Kura clover plus reed canarygrass almost matches alfalfa for yield and quality, and when it comes to stand longevity, the mixture wins by a mile.

“I'd stick my neck out and say that it potentially will be there for as long as you want it to be there,” says Ken Albrecht, University of Wisconsin agronomist. “It's truly a permanent mixture.”

He and Dave Combs, a dairy scientist at the university, are excited about this grass-legume combination. As a pasture crop, it has outshined every other mixture they've tried. But they say it shows some promise as a hay and silage crop, too.

“I think this mixture has huge potential in marginal soils where we have difficulty growing alfalfa,” says Albrecht. “We've got soils that are a little wet and we sometimes have root disease problems with alfalfa. We grow alfalfa there, anyway, because our other alternatives are low-yielding and relatively short-lived.”

He says reed canarygrass and kura clover work well together because they're both aggressive and very persistent. When other grasses are grown with kura, the clover eventually fills in when the grass is damaged or dies. But reed canarygrass holds its own.

“They're both very resilient and will recover from management stresses such as cattle treading or wheel traffic as well as environmental stresses such as wet or open winters,” says Albrecht.

The scientists first grew the kura-reed partnership in small plots beside numerous other forage mixtures, trying to find the ideal combination for pastures. Then, in late March 1999, they seeded eight acres of it at the university's Arlington Research Station. Since then, that stand has been harvested frequently by cattle or equipment, and has withstood ice sheeting, open winters, drought and other problems that killed most other forages.

Today it's still a thick, roughly 50-50 mixture of the two species, with few weeds.

“Farmers who've seen that mixture are really quite excited about it,” says Albrecht.

“It's yielded really well year in and year out,” adds Combs. “For grazing, we get a good mix of grass and legume to minimize the risk of bloat.”

A feeding trial last year was aimed at evaluating the quality of kura-reed silage made from surplus spring growth. Silage is probably a better option than hay because kura dries slowly, says Combs.

He says the mixture wilted well in the field and fermented normally in silage bags. “It made a high-quality silage.”

Dairy cows produced well on it, but not quite as well as cows fed bud-stage alfalfa silage. Both forages were fed in TMRs as 60% of total dry matter intake.

During the 56-day trial, cows fed alfalfa silage ate 52 lbs/cow/day of dry matter vs. 50 lbs for the reed-kura group, and produced slightly more milk (78.3 vs. 76.7 lbs/cow/day).

Combs points out that the fiber in reed-kura silage is more digestible than that in alfalfa silage. But the mixture had significantly more of it, testing 47% NDF vs. 37% NDF for the alfalfa silage.

“I think that probably was what held intake down,” he says. “I didn't sense that there were any palatability problems with the silage at all.”

In another trial, the mixture's season-long yield was compared with that of alfalfa over a three-year period. Kura-reed and alfalfa were cut on the same day either three or four times per season, with the final cutting taken in late August.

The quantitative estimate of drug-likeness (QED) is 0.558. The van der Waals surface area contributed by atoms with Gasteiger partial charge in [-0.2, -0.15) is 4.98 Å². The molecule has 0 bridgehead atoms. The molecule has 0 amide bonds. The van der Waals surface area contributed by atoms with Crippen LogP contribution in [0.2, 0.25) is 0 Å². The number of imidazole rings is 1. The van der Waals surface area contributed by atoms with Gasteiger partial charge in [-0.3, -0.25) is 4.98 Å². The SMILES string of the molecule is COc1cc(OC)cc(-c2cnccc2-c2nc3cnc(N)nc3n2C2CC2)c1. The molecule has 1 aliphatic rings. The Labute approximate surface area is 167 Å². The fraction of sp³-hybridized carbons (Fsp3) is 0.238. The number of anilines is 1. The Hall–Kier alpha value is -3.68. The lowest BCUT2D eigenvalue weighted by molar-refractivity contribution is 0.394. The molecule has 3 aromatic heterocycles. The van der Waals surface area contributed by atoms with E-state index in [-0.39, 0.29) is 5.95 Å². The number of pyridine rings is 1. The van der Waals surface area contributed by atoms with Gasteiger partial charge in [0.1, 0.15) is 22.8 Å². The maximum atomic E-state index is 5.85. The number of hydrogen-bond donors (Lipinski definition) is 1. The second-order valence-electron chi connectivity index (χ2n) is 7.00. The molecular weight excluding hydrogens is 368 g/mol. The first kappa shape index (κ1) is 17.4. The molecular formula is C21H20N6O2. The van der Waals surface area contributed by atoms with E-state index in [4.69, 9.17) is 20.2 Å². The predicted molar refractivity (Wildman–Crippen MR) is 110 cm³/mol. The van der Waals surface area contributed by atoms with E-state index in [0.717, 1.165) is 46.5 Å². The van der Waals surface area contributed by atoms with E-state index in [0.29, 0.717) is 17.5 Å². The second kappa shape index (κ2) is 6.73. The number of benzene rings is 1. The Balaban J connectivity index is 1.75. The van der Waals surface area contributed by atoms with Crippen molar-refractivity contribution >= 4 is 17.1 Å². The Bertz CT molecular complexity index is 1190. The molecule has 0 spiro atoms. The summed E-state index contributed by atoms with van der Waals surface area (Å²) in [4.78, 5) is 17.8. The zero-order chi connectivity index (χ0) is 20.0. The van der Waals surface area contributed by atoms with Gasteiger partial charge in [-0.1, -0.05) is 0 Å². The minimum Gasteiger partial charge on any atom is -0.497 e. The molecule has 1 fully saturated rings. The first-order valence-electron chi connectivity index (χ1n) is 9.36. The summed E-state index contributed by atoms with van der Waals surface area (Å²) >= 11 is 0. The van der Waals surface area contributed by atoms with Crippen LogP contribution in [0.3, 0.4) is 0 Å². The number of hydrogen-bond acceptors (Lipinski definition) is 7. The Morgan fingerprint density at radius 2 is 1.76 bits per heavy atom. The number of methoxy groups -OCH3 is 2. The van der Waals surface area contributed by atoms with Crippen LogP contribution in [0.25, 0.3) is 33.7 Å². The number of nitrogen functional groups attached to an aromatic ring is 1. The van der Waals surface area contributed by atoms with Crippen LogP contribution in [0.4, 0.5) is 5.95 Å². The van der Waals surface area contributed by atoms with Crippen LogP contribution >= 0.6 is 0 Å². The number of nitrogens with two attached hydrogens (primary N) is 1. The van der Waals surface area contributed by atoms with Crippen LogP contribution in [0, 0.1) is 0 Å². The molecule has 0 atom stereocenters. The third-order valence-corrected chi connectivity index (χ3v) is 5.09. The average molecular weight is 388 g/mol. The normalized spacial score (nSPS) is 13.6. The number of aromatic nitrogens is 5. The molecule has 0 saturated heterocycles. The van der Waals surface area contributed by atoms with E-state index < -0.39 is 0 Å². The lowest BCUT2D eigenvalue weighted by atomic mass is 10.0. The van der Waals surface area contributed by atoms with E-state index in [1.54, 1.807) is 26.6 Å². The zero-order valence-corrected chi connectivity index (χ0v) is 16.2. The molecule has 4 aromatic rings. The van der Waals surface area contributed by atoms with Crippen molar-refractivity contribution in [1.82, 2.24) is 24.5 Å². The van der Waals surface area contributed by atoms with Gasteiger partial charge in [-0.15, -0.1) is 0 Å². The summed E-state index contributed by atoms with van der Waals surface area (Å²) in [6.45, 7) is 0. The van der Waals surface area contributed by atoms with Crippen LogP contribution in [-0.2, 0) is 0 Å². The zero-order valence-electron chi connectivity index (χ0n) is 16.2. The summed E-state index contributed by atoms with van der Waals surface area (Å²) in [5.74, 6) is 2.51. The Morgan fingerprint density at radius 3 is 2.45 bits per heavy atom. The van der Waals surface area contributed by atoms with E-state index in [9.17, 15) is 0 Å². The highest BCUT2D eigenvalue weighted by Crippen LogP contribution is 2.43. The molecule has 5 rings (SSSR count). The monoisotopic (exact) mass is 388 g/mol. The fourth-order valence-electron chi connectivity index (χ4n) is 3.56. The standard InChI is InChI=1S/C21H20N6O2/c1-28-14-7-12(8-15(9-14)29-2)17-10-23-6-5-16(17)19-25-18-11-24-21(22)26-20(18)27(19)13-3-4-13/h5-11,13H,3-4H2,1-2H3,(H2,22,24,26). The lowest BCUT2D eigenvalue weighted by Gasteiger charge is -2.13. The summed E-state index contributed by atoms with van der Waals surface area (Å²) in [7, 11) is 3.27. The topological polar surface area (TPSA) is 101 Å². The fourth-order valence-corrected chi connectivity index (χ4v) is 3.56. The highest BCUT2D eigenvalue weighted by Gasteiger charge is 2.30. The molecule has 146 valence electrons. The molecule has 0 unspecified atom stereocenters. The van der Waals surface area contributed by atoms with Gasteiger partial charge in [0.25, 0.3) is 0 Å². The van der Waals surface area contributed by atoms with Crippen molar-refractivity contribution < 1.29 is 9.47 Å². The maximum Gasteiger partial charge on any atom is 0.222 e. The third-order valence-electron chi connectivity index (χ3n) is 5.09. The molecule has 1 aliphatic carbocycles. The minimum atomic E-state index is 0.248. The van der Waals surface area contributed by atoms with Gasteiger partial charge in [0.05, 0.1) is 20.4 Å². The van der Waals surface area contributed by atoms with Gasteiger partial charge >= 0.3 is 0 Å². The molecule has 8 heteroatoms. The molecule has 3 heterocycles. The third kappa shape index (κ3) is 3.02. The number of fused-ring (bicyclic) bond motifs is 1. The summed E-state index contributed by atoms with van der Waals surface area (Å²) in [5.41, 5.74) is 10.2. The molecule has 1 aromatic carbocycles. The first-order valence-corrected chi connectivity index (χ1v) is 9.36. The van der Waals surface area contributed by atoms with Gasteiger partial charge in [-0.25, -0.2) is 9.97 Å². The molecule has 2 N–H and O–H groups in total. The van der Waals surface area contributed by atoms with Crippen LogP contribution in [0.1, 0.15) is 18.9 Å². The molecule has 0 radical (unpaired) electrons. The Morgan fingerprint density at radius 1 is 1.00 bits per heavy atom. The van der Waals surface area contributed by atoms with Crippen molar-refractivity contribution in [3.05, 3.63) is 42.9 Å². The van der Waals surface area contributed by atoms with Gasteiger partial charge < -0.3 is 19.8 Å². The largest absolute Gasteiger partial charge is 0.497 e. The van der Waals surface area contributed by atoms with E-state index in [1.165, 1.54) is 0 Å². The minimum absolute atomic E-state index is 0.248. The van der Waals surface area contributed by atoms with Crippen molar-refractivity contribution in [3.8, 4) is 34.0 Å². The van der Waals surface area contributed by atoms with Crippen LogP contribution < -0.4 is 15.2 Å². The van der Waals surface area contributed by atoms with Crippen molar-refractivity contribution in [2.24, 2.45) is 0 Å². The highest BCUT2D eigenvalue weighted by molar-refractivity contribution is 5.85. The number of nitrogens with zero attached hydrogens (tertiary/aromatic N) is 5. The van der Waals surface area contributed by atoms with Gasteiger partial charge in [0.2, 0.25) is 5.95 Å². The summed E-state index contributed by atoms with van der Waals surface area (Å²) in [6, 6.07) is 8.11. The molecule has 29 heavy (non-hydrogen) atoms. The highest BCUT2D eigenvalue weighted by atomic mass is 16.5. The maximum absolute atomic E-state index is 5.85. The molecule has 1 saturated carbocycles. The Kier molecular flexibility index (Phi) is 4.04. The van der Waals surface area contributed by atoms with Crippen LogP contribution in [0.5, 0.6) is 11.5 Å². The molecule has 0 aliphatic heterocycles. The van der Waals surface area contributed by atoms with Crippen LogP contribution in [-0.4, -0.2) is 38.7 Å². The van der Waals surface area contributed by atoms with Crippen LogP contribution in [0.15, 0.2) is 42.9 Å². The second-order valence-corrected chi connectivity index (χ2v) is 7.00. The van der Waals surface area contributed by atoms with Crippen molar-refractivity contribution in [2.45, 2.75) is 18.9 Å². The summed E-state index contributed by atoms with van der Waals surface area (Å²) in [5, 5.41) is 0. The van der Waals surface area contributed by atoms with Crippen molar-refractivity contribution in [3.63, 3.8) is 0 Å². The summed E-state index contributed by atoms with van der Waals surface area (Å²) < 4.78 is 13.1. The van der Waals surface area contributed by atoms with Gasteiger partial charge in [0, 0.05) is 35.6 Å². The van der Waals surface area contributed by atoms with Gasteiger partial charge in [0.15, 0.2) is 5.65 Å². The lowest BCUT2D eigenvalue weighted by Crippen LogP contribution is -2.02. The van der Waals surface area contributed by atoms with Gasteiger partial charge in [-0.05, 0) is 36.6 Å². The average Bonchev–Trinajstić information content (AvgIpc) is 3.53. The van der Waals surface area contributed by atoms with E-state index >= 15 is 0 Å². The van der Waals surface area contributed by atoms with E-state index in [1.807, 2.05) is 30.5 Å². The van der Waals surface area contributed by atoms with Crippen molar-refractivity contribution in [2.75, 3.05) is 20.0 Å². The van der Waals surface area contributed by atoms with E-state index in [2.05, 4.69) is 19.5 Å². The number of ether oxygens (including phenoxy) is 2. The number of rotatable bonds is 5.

On average, the alfalfa yielded 4.6 tons of dry matter per season vs. 4.03 tons for the mixture.

“But with the kura-reed we could have taken an additional harvest in autumn because we wouldn't have to worry about winterkill,” says Albrecht. “So I'd say yield would be slightly less or equal to alfalfa.”

Reed canarygrass and especially kura clover both have reputations for being difficult and slow to establish. Farmers who've seeded kura clover into existing grass pastures haven't always succeeded. And those who've been able to establish the clover often report no significant production until the third year.

Albrecht and Combs say to establish a seedbed using bare-ground tillage like you would with alfalfa or red clover.

“When we work in prepared seedbeds, we haven't had difficulty in establishing either of these plants,” says Albrecht.

Combs is more conservative.

“As far as I'm concerned, the establishment issues are probably the weakest thing with the mix,” he says. “That's one of the biggest challenges.”

Both emphasize the need to eliminate early weed competition, either by grazing or clipping. If the land is infested with perennial weeds such as quackgrass or Canada thistle, they should be controlled prior to seeding.

Choose a low-alkaloid reed canarygrass variety and an improved kura clover. Avoid seed bags with no variety stated; it's probably an older, less-productive variety. On the day of seeding, inoculate the kura seed with the proper strain of Rhizobia.

At Arlington, they seeded 8 lbs/acre of Endura kura clover and 8-10 lbs/acre of Palaton reed canarygrass with a Brillion seeder. In those productive soils and with plenty of moisture, both species emerged quickly. The stand was then grazed 50-60 days after seeding to remove annual broadleaf weeds, and twice more that season.

“We didn't take yields, but based on walking through those pastures during that first year, my best guess is that we had in the range of 3 tons/acre,” says Albrecht. “Again, it was a good moisture year and we got it in early.”

By the second year, the stand was almost at its full production potential, he says.